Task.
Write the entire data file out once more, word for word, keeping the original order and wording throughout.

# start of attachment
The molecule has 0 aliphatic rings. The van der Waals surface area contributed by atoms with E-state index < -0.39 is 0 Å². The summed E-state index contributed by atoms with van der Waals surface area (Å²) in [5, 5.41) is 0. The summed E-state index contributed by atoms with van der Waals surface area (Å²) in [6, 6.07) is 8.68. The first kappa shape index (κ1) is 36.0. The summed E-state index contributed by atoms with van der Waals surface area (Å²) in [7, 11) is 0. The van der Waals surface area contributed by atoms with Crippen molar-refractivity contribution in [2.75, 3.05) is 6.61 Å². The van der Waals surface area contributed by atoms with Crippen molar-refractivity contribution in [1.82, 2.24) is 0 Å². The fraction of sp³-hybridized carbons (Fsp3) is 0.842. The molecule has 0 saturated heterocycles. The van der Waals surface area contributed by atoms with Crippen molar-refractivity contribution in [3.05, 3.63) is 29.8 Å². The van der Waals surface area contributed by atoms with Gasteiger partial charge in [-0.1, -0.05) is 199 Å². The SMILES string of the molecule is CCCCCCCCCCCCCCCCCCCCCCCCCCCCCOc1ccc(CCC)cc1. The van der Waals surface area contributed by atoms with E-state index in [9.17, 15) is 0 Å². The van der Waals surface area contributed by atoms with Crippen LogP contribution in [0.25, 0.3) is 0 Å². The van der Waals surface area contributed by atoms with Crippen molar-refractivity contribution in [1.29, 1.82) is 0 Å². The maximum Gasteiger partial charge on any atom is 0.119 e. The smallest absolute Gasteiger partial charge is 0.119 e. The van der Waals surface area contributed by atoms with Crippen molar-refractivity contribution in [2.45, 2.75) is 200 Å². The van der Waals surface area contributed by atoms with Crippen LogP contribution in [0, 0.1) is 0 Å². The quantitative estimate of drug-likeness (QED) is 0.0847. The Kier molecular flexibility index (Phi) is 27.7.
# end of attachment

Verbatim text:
The molecule has 0 aliphatic rings. The van der Waals surface area contributed by atoms with E-state index < -0.39 is 0 Å². The summed E-state index contributed by atoms with van der Waals surface area (Å²) in [5, 5.41) is 0. The summed E-state index contributed by atoms with van der Waals surface area (Å²) in [6, 6.07) is 8.68. The first kappa shape index (κ1) is 36.0. The summed E-state index contributed by atoms with van der Waals surface area (Å²) in [7, 11) is 0. The van der Waals surface area contributed by atoms with Crippen molar-refractivity contribution in [2.75, 3.05) is 6.61 Å². The van der Waals surface area contributed by atoms with Crippen molar-refractivity contribution in [1.82, 2.24) is 0 Å². The fraction of sp³-hybridized carbons (Fsp3) is 0.842. The molecule has 0 saturated heterocycles. The van der Waals surface area contributed by atoms with Crippen molar-refractivity contribution in [3.05, 3.63) is 29.8 Å². The van der Waals surface area contributed by atoms with Gasteiger partial charge in [-0.1, -0.05) is 199 Å². The SMILES string of the molecule is CCCCCCCCCCCCCCCCCCCCCCCCCCCCCOc1ccc(CCC)cc1. The van der Waals surface area contributed by atoms with E-state index in [9.17, 15) is 0 Å². The van der Waals surface area contributed by atoms with Crippen LogP contribution in [0.25, 0.3) is 0 Å². The van der Waals surface area contributed by atoms with Crippen molar-refractivity contribution in [1.29, 1.82) is 0 Å². The maximum Gasteiger partial charge on any atom is 0.119 e. The smallest absolute Gasteiger partial charge is 0.119 e. The van der Waals surface area contributed by atoms with Crippen molar-refractivity contribution in [2.45, 2.75) is 200 Å². The van der Waals surface area contributed by atoms with Crippen LogP contribution in [0, 0.1) is 0 Å². The quantitative estimate of drug-likeness (QED) is 0.0847. The Kier molecular flexibility index (Phi) is 27.7.